One of the jobs I enjoy the least is packing up my open water fishing gear for the winter. I generally drag fall fishing out as long as I can, avoiding the inevitable task of hanging it all up for another season. Winter always comes, and the shift to ice fishing organically occurs.
However, putting your fishing gear away for the season shouldn’t be done without a little tender loving care. Let’s face it, we put our rods, reel and tackle through the ringer during the fishing season. If you are anything like me, tackle boxes become areas of chaos, reels get a bit grungy, rods lose eyes, and handles lose cork. The end of the fishing season is a good time to take inventory, and heal some wounds before the spring arrives.
Nothing gets more abuse during the open water fishing season than a reel. The drags get worn, while mud, sand and silt gets in the gears. Reels get dropped. Bits fall off them. It’s quite remarkable how well most reels hold up, considering all of that. At the end of the season, I try and take my most heavily used reels apart. That doesn’t mean in tiny pieces. But I’ll take the spool off a spinning or fly reel, or remove the handle. This is also a good time to wipe the inside of the spools off with a soft, damp cloth. it’s incredible how much dirt can get inside a reel. This is especially noticeable if you are a river or creek fisherman. I’ll also see if the reel needs any light oil or grease, but be conservative with lubricants. Another key thing to do is back the drags off all your reels. That includes baitcasters, spinning reels and the rest. A tightened up drag that sits for months on end will not be as pliable come spring. Take pressure off the drag. End of the season is also a good time to check line etc. If your monofilament line is worn out or the braided line is fuzzy, pull it off and discard it in the garbage or line recycle bin. In the spring, you can load up new stuff.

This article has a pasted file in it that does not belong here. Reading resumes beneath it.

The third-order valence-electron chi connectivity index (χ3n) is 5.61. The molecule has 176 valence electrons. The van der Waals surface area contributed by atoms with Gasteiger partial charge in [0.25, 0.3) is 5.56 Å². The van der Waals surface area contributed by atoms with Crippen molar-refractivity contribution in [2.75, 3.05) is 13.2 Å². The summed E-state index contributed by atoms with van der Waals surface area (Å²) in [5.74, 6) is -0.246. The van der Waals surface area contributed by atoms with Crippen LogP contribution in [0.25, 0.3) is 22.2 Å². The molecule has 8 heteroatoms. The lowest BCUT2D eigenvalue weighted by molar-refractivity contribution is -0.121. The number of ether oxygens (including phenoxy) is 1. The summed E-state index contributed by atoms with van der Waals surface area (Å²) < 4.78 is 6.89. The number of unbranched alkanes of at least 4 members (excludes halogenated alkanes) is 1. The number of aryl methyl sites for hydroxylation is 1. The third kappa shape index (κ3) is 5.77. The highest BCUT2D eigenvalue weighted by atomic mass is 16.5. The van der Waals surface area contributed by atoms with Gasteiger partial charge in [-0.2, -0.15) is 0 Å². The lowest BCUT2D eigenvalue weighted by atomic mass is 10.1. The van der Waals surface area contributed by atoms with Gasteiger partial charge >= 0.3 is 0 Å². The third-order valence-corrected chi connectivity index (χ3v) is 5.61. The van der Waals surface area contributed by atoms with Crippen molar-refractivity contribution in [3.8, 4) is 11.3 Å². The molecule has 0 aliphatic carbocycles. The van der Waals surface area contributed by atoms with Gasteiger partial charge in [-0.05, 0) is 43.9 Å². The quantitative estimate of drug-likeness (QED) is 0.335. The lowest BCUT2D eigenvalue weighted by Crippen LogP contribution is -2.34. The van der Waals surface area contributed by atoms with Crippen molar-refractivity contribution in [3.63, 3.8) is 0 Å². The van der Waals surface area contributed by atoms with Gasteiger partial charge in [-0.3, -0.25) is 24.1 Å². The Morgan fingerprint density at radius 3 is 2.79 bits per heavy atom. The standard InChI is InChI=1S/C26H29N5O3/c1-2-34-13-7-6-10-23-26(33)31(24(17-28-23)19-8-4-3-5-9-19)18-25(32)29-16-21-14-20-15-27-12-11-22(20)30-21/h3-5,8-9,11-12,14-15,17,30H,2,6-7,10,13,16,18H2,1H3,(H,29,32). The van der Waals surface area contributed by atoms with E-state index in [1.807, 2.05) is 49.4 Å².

There are less things that can go wrong with rods, but they are always worth an inspection. Check the rod eyes, and make sure they are not cracked or have lost ceramic inserts. Some rods may be repaired under warranty, while other may need some DIY repair. I’ve replaced many rod tip eyes in my career, and have also wrapped a few rod guides. Handles can also get beat up and may need to be sanded or glued. If a rod is dirty, I’ll take one of those automotive cleaning rags and run the length of the shaft with it. Some rods can get pretty nasty with fish slime and hand funk. Also check the reel seat, and make sure nothing is cracked or moving on the blank.
Nothing gets more upside down than a fishing tackle box. When you have a few of them on the go, it all can get pear shaped very quickly. Sure, I’ve seen the people who have tackle boxes that look clean, orderly and organized. I don’t trust these people. They make me nervous. Perhaps that’s because by the end of the season, my boxes look like they were caught in a Twister and dumped with Toto somewhere in Kansas. However, it never hurts to start the spring with a neat tackle box. My biggest job is always trying to sort through my balls of walleye spinner rigs and getting them back on the foam tackle tamers. It’s incredible just what a mess this can become. In the same way, crank baits and spoons can get balled together by the treble hooks sorting through that many hooks is like trying to tickle a porcupine. The end of season is also a good time to get rid of broken lures, replace rusty hooks and shine up dulled spinner blades. This may take some time, and I recommend taking a few evenings to go through each of your boxes. It’s amazing the things you will find, and the various little treasures you may discover, or forgot you had. Fishing is a great activity, and brings all manners of pleasure and relaxation. A little maintenance effort in the fall will help maximize the fishing experience you have in the spring.